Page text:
Leanne Hammacott, programming manager for the Cultural Institute, reflects on the current exhibition by visual artist Michael Takeo Magruder who spent a year-long residency (supported by the Leverhulme Trust) with the Department of Theology & Religious Studies, collaborating with an array of academics, designers, technicians and a curator to contextualise and produce the show.
When you enter the Inigo Rooms today, gone are the striking images of Beryl Bainbridge’s family and evocative re-creation of her London home; instead, for our current exhibition, De/coding the Apocalypse, you are greeted with an eerie whirring noise and an invitation to take an interactive, post-apocalyptic journey through the Book of Revelation.
Five rooms each play host to a different installation inviting the audience to reflect on and explore the ancient text in new ways using new technology – from computers and mobile devices to code systems, live data, 3D printing and virtual reality.
Playing the Apocalypse presents you with scenes of apocalyptic landscapes and recorded in-game footage from the sci-fi shooter Gears of War which seems to prompt a different reaction each time you look; in A New Jerusalem you can choose to wear the Oculus Rift virtual reality headset and be transported into a three-dimensional metropolis where your physical and virtual movements blend and sway into one (we quickly realised we needed to provide a chair for those who discover motion sickness).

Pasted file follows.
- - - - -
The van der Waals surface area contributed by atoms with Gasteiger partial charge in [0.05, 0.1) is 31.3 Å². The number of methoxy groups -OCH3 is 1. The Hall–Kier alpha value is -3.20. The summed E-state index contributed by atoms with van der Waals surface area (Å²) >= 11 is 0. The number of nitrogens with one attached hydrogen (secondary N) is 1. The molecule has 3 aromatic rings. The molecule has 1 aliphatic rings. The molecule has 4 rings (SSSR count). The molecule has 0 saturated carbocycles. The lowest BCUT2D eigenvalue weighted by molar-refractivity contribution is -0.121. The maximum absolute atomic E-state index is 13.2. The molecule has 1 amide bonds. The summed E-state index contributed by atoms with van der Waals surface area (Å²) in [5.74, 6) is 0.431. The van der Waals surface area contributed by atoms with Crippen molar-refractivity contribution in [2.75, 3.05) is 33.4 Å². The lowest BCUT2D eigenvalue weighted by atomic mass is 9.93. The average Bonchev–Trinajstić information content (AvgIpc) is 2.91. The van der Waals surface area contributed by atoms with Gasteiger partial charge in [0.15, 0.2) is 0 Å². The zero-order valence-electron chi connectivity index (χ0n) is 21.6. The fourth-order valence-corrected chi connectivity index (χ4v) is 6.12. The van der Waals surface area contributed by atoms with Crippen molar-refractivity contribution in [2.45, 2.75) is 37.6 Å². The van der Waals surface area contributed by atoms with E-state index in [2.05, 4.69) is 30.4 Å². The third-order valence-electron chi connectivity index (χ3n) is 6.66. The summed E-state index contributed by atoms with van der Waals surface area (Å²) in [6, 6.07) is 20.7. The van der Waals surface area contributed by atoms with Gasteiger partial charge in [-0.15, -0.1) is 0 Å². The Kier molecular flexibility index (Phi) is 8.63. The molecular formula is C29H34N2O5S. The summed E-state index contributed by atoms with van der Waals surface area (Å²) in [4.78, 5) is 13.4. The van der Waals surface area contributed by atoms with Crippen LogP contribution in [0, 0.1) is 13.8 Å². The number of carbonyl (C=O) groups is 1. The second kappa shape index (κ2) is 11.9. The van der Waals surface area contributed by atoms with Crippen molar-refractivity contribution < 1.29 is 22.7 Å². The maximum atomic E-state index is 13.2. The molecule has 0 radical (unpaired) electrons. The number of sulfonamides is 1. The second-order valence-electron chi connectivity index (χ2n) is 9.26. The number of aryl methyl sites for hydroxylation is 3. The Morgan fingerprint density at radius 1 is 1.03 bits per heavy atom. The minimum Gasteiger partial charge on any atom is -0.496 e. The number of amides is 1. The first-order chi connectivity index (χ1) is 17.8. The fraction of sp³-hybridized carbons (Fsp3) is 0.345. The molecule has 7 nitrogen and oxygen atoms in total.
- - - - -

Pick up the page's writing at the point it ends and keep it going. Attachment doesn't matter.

The Horse as Technology is housed in our largest space which has been transformed into a laboratory for digital production including 3D scanning and printing and motion-sensing technology enabling you to move, rotate and explore the displayed horse skull graphics without actually touching anything. Our team has become quite adept at firing up the 3D printer every morning and we have been rewarded with a new mini horse skull each day so quite a collection has been growing.
We’re interested in who this exhibition will bring in, particularly as it feels so different to what’s gone before. The cutting edge technology and inspirational content might just appeal to younger generations with an interest in art, technology or theology and we’ve been working with local schools to encourage them to come down. As Rev Dr Michael Banner in his ‘Thought for the Day’ on BBC Radio 4 last week mused, ‘The Book of Revelation is filled with plagues, strange beasts and noisy spiritual warfare – it’s about the closest you’ll get to car chase anywhere in the Bible’.
As larger galleries like the Tate are finding, technology is an increasingly important way to attract the whole family – demonstrated most recently when it teamed up with Minecraft’s best known mapmakers in Tate Worlds, an interactive exhibition which allows players to explore its collection and create their own experiences.
But 3D printing and virtual reality are just the beginning. Here at the Cultural Institute at King’s we are working with partners across the university and in the sector to explore how we might further enhance the audience experience – pooling academic research with sector know-how and understanding – so watch this space.
De/coding the Apocalypse runs until 19 December.